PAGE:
In 2001, Pauline Nyiramasuhuko, in her trial for conspiracy to commit genocide before the International Criminal Tribunal for Rwanda, also downplayed her role as that of a social worker wanting to help the women of Rwanda and saying that ‘women did not know how to massacre like the actual [male] genocidaires did.’ Finally, in the proceedings of the only woman indicted at the International Criminal Court to date, for electoral violence in Côte d'Ivoire, Simone Gbagbo also used the defence that she committed these acts under fear of her husband, then President Laurent Gbagbo, who would have physically hit her otherwise.

Additionally, a running similarity in both the historic case studies and German trial against female IS perpetrators is that these women perpetrators are piggybacked along a male criminal, be it Ilse Koch, Simone Gbabgo or Jennifer W. who are tried alongside their husbands or Pauline Nyiramasuhuko who was tried alongside her son. The role of women in commission of crimes is then often downplayed and excused as women donning a masculine identity to survive in a predominantly patriarchal society.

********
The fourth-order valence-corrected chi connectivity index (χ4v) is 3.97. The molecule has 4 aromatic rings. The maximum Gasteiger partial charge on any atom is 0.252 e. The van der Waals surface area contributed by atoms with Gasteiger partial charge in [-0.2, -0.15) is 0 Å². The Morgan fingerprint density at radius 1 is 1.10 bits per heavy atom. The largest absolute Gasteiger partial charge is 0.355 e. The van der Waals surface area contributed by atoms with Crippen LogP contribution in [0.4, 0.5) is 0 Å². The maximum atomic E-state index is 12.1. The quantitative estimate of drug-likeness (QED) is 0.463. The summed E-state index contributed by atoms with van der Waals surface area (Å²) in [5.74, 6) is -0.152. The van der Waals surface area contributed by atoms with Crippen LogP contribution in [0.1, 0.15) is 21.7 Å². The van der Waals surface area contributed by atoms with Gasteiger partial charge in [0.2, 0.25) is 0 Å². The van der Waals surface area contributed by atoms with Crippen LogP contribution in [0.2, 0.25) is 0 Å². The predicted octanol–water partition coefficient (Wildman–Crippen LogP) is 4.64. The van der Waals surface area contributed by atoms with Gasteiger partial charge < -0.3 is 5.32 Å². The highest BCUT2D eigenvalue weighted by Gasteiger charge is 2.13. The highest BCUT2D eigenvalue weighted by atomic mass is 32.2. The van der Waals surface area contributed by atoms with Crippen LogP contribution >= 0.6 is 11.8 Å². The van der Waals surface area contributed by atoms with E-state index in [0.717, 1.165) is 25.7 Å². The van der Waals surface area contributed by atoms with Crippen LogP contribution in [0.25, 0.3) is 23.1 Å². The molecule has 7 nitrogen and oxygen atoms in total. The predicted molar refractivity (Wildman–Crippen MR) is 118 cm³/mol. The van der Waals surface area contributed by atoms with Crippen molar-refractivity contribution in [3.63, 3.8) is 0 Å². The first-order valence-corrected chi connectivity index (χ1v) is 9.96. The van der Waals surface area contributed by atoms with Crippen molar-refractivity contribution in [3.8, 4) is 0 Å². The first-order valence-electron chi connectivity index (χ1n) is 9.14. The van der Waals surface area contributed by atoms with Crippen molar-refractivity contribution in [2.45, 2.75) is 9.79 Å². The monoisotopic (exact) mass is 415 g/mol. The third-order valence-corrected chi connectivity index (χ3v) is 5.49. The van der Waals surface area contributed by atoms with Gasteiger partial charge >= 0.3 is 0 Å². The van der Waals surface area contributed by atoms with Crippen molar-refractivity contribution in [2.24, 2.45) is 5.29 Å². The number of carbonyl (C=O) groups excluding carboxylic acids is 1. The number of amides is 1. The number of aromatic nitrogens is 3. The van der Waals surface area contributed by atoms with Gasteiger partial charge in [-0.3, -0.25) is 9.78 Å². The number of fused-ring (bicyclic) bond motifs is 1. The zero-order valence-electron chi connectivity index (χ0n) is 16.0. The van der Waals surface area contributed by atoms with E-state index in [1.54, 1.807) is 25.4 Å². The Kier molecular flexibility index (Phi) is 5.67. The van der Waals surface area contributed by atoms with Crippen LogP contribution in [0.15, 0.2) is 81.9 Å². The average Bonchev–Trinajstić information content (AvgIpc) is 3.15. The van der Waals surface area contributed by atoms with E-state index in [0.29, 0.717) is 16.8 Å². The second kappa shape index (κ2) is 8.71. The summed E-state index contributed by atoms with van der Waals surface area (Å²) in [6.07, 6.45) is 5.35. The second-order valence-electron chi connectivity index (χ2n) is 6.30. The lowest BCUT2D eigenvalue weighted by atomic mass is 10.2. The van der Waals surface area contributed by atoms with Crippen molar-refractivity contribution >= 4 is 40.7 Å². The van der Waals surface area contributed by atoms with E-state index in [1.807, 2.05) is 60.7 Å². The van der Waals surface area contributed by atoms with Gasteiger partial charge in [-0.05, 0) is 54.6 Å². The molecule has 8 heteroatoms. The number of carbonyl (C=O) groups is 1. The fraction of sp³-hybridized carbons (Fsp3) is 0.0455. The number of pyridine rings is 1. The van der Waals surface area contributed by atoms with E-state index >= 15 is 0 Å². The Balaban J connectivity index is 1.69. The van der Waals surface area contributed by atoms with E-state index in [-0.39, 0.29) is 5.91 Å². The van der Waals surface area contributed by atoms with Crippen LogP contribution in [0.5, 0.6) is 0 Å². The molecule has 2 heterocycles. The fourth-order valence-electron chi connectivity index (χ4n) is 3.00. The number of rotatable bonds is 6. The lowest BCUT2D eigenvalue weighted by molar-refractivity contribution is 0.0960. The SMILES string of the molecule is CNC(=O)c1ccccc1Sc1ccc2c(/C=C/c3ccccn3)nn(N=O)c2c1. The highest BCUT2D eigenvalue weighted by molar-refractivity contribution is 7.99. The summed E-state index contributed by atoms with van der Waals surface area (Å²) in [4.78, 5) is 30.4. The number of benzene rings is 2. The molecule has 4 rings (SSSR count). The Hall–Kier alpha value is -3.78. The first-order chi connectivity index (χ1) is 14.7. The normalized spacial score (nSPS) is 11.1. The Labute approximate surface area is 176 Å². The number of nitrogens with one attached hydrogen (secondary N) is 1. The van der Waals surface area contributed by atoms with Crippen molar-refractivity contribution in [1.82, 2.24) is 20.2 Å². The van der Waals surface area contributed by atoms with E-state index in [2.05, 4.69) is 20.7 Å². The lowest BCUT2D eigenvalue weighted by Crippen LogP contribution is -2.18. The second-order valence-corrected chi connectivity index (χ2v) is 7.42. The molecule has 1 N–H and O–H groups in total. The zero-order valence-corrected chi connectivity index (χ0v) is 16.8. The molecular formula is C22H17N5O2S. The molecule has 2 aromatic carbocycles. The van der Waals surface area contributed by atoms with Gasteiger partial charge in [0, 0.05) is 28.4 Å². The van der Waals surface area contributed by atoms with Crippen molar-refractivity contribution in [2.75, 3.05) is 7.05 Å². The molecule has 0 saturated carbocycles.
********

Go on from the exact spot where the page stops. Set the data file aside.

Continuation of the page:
The increasing number of (repatriated) women returning from northeast Syria brings their role in IS mass violence to the forefront. This presents an opportunity to catapult the binary role of women as a bystander or victim towards recognising them as both direct and indirect agents as well as ideologically motivated supporters of criminal conduct - even and especially in the context of gender and religious ideologies that foresee defined roles, tasks and agencies of women. Concurrently, there are two joined cases before the European Court of Human Rights which will determine whether EU Member States have a ‘duty to repatriate’ (at least) their female and minor nationals from the camps in northeast Syria. An affirmative judgment would likely result in an increase in repatriations, and, by extension, prosecutions of female IS returnees. The role and involvement of women perpetuating systems of violence therefore should be sufficiently analysed to capture in the most nuanced and accurate way possible the entirety of crime patterns.